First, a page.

An instructor of photography at the Art Center College of Design in Pasadena, Co-founder of Asian Americans for Cannabis Education and Founder of StockPot Images, Ophelia Chong offers DOPE Magazine valuable insight into what it means to create and advocate on behalf of cannabis art in 2016. Her diligent advocacy in the realm of art and cannabis aren’t going unnoticed. DOPE Magazine was fortunate enough to discuss the often perplexing and stigmatized relationship between cannabis and art, as our discussion tapped into topics such as race, gender and public perception.
On race in the cannabis industry…
Ophelia Chong has opened up new lines of communication regarding race and the normalization of cannabis. When I asked her why Asian Americans were under or misrepresented in the cannabis industry, she offered me a comparison between Latinos, African and Asian Americans. Latinos have been at the epicenter of the drug war as long as it’s taken place. There is the issue of Latino deaths related to the War on Drugs and issues surrounding its legalization. You’ll find similar atrocities in many communities of color where drug culture persists. Shootings, high numbers of arrests and incarceration—these have been the historical and modern day outcomes of the relationships between people of color and illegal substances. Asian Americans typically land quietly on the other end of the spectrum—often raised as the ‘model’ ethnic group. They are the quiet group, “they don’t make too much noise,” they go to school and live under an umbrella of expectations.
Within the cannabis industry, Asian Americans typically play ancillary roles. Take David Hua, one of the founders of a San Francisco tech startup company called Meadow. Meadow allows medical card carriers in the Bay Area to peruse local dispensaries and place orders for delivery through Meadow. The business sits in an ancillary position to the actual production of cannabis. Meadow is a tech company—it doesn’t actually have its hands in the process of growing or selling cannabis. To state that Asian Americans play auxiliary roles is not a rule, of course, and like any large-scale observation, there are exceptions to the rule. Hua’s relationship with cannabis is not under wraps and he’s been very open about it. Hua attended an Oakland-based cannabis college, Oaksterdam University, during which time his desire to begin a cannabis-related business was further developed.
“There are few Asian Americans, especially women, who have made themselves visible in the [cannabis] industry,” Ophelia added. Krystal Kitahara, a Women Grow member, is one exception. As the CEO of Yummi Karma, Kitahara has expressed a keen interest in bringing edibles to the forefront of everyday dining. Yummi Karma features chips, sauces and salad dressings to canna-consumers. She attributes the success of Yummi Karma to its female-centered appeal and design.
Photographer: Michelle & Neka @ Seagrass Photography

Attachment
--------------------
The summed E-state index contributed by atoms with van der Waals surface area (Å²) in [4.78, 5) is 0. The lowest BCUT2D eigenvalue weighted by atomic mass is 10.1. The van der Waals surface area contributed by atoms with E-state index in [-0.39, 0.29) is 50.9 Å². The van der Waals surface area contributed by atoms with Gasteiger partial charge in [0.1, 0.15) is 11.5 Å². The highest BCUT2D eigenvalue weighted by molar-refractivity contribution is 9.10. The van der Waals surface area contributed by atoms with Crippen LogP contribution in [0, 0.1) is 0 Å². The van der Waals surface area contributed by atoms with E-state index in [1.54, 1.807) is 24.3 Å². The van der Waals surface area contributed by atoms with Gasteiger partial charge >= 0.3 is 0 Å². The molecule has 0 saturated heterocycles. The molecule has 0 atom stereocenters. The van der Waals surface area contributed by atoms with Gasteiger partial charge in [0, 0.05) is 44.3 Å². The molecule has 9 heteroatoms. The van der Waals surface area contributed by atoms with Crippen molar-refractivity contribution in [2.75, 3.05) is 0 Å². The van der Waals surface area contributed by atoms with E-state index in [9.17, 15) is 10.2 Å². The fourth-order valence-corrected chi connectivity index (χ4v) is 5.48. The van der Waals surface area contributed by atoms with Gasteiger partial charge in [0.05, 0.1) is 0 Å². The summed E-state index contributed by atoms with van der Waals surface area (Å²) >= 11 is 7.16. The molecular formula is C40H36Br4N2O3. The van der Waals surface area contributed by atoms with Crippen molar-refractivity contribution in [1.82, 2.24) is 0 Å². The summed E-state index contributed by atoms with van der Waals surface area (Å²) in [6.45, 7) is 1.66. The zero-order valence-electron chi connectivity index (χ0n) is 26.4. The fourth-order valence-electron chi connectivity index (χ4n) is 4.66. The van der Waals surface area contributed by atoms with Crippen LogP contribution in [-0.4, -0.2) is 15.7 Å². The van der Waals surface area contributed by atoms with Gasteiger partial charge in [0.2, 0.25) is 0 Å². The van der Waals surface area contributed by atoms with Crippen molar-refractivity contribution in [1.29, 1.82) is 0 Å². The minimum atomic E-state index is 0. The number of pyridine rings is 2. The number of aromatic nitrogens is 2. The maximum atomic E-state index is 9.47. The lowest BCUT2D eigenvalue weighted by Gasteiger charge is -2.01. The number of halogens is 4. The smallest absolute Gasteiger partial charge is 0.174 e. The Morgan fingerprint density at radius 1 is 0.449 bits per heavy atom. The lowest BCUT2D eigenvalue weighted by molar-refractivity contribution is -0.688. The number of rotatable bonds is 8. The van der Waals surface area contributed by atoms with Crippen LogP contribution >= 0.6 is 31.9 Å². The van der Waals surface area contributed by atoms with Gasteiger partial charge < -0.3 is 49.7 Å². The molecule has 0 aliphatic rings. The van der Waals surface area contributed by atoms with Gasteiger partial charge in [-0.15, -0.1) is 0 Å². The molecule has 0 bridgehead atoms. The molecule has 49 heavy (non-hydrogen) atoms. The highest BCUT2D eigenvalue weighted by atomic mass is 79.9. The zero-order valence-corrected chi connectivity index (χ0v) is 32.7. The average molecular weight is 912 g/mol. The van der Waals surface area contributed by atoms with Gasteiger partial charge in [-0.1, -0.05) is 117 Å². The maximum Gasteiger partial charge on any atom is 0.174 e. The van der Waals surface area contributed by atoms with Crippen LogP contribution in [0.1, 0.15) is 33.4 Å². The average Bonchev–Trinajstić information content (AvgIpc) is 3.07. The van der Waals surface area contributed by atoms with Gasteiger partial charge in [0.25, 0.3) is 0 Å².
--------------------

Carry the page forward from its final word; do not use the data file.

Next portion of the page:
I asked Ophelia if any of her students were willing to associate their name with their cannabis-inspired photography. It is often times the case that photographers who capture cannabis in their work will use a pen name, just as a writer would, in an effort to keep their cannabis-related work on the down low. Anonymity remains a very common practice as the majority of artists fear revealing their identity may keep them from obtaining work outside of the cannabis industry. Ophelia was quick to share the names of artists who proudly associate themselves with their cannabis-inspired photographs.
Ezekiel Williams, a former student, shares pictures of his parents in their home. His mom reading on her bed with the family dog, casually puffing on a joint. Images of his dad smoking outside his garage, a hard hat and extension cords in the background, are also featured in Ezekiel’s collection. Linus Shentu captures his gleeful grandmother tending to her garden—the forefront speckled with cannabis plants; in the background ripe oranges weigh down gargantuan tree limbs.
When I asked Ophelia what aspect of cannabis-related photography was missing from the industry, her response revolved around women, empowerment and authenticity. She referenced Nike, the Winged Goddess of Victory. Representing victory, strength and speed, Nike has held a quiet but strong presence in mythology. Chong’s desire to see more images of empowered women was palpable. Her creation of StockPot photography came after a disappointing search online of cannabis-related images. The images of women that surfaced were not necessarily representative of female cannabis users and, in fact, were most often images that only perpetuate long-held, stereotypical beliefs. There is nothing wrong with a beautiful, half-dressed woman blowing smoke from her perfectly painted mouth, but when these are the only images that are made available, that’s a problem. Less white-washing and a greater need for more authentic images were common themes during our conversation as well.